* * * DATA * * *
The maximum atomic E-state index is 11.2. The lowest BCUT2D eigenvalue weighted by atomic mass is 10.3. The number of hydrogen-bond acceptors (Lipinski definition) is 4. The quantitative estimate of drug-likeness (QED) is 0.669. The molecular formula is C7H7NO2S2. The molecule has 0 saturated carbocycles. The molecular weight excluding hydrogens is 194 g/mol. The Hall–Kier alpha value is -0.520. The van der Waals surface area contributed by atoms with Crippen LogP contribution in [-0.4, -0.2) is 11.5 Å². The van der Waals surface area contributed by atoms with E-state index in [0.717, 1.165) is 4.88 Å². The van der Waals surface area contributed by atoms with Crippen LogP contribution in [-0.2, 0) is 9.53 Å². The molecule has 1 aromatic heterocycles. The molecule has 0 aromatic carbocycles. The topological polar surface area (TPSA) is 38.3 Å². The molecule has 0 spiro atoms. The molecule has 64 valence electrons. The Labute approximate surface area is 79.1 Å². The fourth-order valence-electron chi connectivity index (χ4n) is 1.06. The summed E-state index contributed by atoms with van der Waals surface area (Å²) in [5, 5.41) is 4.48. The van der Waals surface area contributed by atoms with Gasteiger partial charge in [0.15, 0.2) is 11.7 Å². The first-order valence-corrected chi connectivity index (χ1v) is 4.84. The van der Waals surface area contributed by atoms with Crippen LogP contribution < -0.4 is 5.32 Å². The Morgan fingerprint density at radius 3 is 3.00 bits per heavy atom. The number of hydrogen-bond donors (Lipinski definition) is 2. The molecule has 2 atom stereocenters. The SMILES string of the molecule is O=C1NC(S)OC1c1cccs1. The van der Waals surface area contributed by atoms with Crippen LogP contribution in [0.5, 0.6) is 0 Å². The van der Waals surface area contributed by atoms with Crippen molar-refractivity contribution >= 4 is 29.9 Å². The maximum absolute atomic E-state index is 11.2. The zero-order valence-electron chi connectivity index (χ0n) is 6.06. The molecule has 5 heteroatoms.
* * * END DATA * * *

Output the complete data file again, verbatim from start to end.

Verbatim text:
The maximum atomic E-state index is 11.2. The lowest BCUT2D eigenvalue weighted by atomic mass is 10.3. The number of hydrogen-bond acceptors (Lipinski definition) is 4. The quantitative estimate of drug-likeness (QED) is 0.669. The molecular formula is C7H7NO2S2. The molecule has 0 saturated carbocycles. The molecular weight excluding hydrogens is 194 g/mol. The Hall–Kier alpha value is -0.520. The van der Waals surface area contributed by atoms with Crippen LogP contribution in [-0.4, -0.2) is 11.5 Å². The van der Waals surface area contributed by atoms with E-state index in [0.717, 1.165) is 4.88 Å². The van der Waals surface area contributed by atoms with Crippen LogP contribution in [-0.2, 0) is 9.53 Å². The molecule has 1 aromatic heterocycles. The molecule has 0 aromatic carbocycles. The topological polar surface area (TPSA) is 38.3 Å². The molecule has 0 spiro atoms. The molecule has 64 valence electrons. The Labute approximate surface area is 79.1 Å². The fourth-order valence-electron chi connectivity index (χ4n) is 1.06. The summed E-state index contributed by atoms with van der Waals surface area (Å²) in [5, 5.41) is 4.48. The van der Waals surface area contributed by atoms with Gasteiger partial charge in [0.15, 0.2) is 11.7 Å². The first-order valence-corrected chi connectivity index (χ1v) is 4.84. The van der Waals surface area contributed by atoms with Crippen LogP contribution < -0.4 is 5.32 Å². The Morgan fingerprint density at radius 3 is 3.00 bits per heavy atom. The number of hydrogen-bond donors (Lipinski definition) is 2. The molecule has 2 atom stereocenters. The SMILES string of the molecule is O=C1NC(S)OC1c1cccs1. The van der Waals surface area contributed by atoms with Crippen LogP contribution in [0.5, 0.6) is 0 Å². The van der Waals surface area contributed by atoms with Crippen molar-refractivity contribution >= 4 is 29.9 Å². The maximum absolute atomic E-state index is 11.2. The zero-order valence-electron chi connectivity index (χ0n) is 6.06. The molecule has 5 heteroatoms.